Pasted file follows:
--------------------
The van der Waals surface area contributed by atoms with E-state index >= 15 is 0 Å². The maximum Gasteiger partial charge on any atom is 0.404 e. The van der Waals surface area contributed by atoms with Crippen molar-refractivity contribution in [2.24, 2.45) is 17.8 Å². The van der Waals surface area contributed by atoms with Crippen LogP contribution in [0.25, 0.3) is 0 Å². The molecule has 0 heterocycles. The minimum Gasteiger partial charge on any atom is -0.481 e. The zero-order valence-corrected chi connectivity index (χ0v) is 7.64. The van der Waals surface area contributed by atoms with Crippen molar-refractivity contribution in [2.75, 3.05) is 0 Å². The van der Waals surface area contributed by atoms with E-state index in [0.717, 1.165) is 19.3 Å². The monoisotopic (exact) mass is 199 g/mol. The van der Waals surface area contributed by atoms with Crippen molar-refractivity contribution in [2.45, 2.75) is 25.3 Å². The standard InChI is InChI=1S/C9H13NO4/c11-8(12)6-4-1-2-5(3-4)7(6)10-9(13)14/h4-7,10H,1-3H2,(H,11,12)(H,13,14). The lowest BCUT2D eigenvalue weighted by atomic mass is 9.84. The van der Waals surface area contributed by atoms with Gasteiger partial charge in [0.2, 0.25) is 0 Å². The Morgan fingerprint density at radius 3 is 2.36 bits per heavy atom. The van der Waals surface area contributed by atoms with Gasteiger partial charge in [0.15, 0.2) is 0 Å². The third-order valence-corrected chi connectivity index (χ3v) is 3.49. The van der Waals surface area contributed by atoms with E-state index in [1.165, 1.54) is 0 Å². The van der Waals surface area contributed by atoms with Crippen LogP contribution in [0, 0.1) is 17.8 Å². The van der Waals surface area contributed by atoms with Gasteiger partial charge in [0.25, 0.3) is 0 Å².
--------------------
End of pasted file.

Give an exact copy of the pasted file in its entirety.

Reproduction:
The van der Waals surface area contributed by atoms with E-state index >= 15 is 0 Å². The maximum Gasteiger partial charge on any atom is 0.404 e. The van der Waals surface area contributed by atoms with Crippen molar-refractivity contribution in [2.24, 2.45) is 17.8 Å². The van der Waals surface area contributed by atoms with Crippen LogP contribution in [0.25, 0.3) is 0 Å². The molecule has 0 heterocycles. The minimum Gasteiger partial charge on any atom is -0.481 e. The zero-order valence-corrected chi connectivity index (χ0v) is 7.64. The van der Waals surface area contributed by atoms with Crippen molar-refractivity contribution in [2.75, 3.05) is 0 Å². The van der Waals surface area contributed by atoms with E-state index in [0.717, 1.165) is 19.3 Å². The monoisotopic (exact) mass is 199 g/mol. The van der Waals surface area contributed by atoms with Crippen molar-refractivity contribution in [2.45, 2.75) is 25.3 Å². The standard InChI is InChI=1S/C9H13NO4/c11-8(12)6-4-1-2-5(3-4)7(6)10-9(13)14/h4-7,10H,1-3H2,(H,11,12)(H,13,14). The lowest BCUT2D eigenvalue weighted by atomic mass is 9.84. The van der Waals surface area contributed by atoms with Gasteiger partial charge in [0.2, 0.25) is 0 Å². The Morgan fingerprint density at radius 3 is 2.36 bits per heavy atom. The van der Waals surface area contributed by atoms with Gasteiger partial charge in [0.15, 0.2) is 0 Å². The third-order valence-corrected chi connectivity index (χ3v) is 3.49. The van der Waals surface area contributed by atoms with E-state index in [1.165, 1.54) is 0 Å². The van der Waals surface area contributed by atoms with Crippen LogP contribution in [0, 0.1) is 17.8 Å². The van der Waals surface area contributed by atoms with Gasteiger partial charge in [0.25, 0.3) is 0 Å².